Three Reasons Why Exxon Stock Will Rise Even if the Price of Oil Falls

XOM stock - Three Reasons Why Exxon Stock Will Rise Even if the Price of Oil Falls

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  • Exxon Mobil Corp (NYSE:XOM) has done very well so far this year, as it’s already up over 33% YTD.
  • As one of the largest oil companies in the world with a $344 billion market capitalization and growing amounts of free cash flow (FCF).
  • This will fund its dividend and the new buyback program, pushing XOM stock even higher.

Exxon Mobil ended last year at $61.19 per share but as of March 22, it was already up to $81.29. That implies that XOM stock is already up 33% year-to-date (YTD), a stellar performance. However, even if the price of oil falls from here, as long as it is not too drastic, Exxon stock could still move higher.

The reason has to do with its attractive valuation parameters, as well as its shareholder returns. This article will delve into three reasons why XOM stock can still rise even if oil falls.

XOM Exxon Mobil Corp $81.29

Exxon’s Standout Value Characteristics

On Feb. 1 Exxon released absolute stellar results for fourth quarter and all of 2021. For example, the company said it produced $48 billion of cash flow from operating activities in 2021. This was the highest level since 2012. It said that this amount more than covered its capital investments, paydown of its debt, as well as its dividend payments.

The dividend is a very proud point for the company. During the whole Covid-19 pandemic, it was one of the few companies that did not stop paying its dividend.

In fact, at one point in 2020 Exxon’s dividend yield was well over 10% as the market anticipated that management would cut it. I wrote about this on Nov. 3, 2020, in my article, “Exxon’s Dividend Commitment Is a Strong Sign for Shareholders.”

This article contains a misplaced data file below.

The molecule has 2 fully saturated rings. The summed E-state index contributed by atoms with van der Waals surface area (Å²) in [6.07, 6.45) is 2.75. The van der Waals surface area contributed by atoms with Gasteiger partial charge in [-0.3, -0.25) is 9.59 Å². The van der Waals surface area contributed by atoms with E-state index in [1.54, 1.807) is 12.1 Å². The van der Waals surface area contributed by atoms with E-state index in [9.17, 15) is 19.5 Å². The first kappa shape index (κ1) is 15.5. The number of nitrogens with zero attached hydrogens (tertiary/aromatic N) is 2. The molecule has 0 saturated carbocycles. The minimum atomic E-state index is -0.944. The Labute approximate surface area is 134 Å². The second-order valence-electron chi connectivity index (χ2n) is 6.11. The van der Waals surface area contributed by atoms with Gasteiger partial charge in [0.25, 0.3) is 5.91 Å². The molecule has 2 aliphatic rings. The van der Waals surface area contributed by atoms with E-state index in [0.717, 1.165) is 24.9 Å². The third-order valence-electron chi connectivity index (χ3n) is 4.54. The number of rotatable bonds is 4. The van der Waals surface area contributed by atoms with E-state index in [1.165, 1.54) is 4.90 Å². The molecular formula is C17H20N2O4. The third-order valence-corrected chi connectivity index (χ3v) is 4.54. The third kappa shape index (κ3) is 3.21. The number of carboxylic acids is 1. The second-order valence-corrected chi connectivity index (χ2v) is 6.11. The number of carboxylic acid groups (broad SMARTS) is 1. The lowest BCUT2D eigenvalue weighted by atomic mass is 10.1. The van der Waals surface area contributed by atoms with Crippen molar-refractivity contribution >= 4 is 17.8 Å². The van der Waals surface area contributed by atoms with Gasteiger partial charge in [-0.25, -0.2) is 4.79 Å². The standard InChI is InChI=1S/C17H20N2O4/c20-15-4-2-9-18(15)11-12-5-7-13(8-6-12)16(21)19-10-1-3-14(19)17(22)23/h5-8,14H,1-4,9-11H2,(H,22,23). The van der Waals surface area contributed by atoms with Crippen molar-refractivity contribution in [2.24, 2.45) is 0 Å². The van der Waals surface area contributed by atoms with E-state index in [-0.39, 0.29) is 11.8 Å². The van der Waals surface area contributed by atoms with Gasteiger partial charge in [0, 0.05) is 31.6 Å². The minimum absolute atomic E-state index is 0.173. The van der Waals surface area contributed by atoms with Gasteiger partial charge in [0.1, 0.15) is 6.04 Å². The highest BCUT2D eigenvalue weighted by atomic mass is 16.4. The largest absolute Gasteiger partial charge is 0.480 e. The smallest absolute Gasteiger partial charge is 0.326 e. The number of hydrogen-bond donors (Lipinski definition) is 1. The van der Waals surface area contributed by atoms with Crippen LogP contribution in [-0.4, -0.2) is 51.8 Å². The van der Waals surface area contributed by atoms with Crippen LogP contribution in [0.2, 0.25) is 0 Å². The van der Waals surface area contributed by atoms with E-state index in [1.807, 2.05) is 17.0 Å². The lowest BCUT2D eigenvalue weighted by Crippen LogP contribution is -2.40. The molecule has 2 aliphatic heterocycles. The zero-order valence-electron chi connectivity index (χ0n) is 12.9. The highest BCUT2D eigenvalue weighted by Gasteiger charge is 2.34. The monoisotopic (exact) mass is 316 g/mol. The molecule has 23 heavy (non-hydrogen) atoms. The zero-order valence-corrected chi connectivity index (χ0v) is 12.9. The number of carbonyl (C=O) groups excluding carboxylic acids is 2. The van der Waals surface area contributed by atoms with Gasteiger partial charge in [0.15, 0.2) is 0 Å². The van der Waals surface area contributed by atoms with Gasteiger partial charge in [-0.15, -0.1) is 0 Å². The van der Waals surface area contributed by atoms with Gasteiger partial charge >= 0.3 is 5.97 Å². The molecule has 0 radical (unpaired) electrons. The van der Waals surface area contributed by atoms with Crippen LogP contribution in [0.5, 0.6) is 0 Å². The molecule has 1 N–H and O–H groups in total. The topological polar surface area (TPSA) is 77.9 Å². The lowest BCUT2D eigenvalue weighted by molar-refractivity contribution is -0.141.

So, if it did not cut the dividend then, shareholders can equally be confident that management is also committed to growing it now. For example, the dividend cost just $3.763 billion during Q4 based on page 11 of its earnings release. But its operating cash flow (after working capital changes and asset sales) was much higher at $17.795 billion (page 7).

In other words, you can see that there is a huge amount of free cash flow (FCF) after deducting the $3.763 billion dividends from the $17.8 billion (i.e., $14.0 billion). This FCF can be used to hike the dividend going forward, as well as pay down debt and conduct its new share buyback program.

In fact, two quarters ago Exxon slightly raised its quarterly dividend from 87 cents to 88 cents. I expect that given its higher cash flow now, the next dividend raise could be much higher. Expect that to happen around the end of October 2022.

The New Buyback Program

At its recent Investor Day on March 2, Exxon detailed plans on how it would save $9 billion in costs by the end of 2023. That will add to its cash flow and its ability to implement its new buyback plan.

It said that these structural reductions would allow the company to accomplish the following:

…enable ExxonMobil to double earnings and cash flow potential by 2027 versus 2019, reduce breakeven costs by roughly $10 per barrel, boost returns on capital employed, and sustainably grow total shareholder returns and distributions.

Exxon had previously announced on Feb. 21 that it had begun a $10 billion share buyback program. Exxon had stopped doing that in a major way after 2015, although it generally bought back less than $1 billion annually since then. For example, in 2015, Exxon spent over $4 billion in 2015 and in 2012, it repurchased over $21 billion of its stock.

It’s not clear how much Exxon will spend on buybacks this year. When Exxon releases its Q1 financials we will see how much it has spent and then we can judge its pace.

How This Helps XOM Stock

The buybacks will help push up the price of XOM stock. It also reduces the share count, allowing the dividend per share to rise for the same dividend cost.

So for these three reasons we can expect that the stock could still rise, even if oil falls from here. Its cash flow gains from expense reductions, its steady dividend, and its ongoing share buyback program will all support XOM stock.

On the date of publication, Mark R. Hake did not hold any position (either directly or indirectly) in the securities mentioned in this article. The opinions expressed in this article are those of the writer, subject to the Publishing Guidelines.

Mark Hake writes about personal finance on, and

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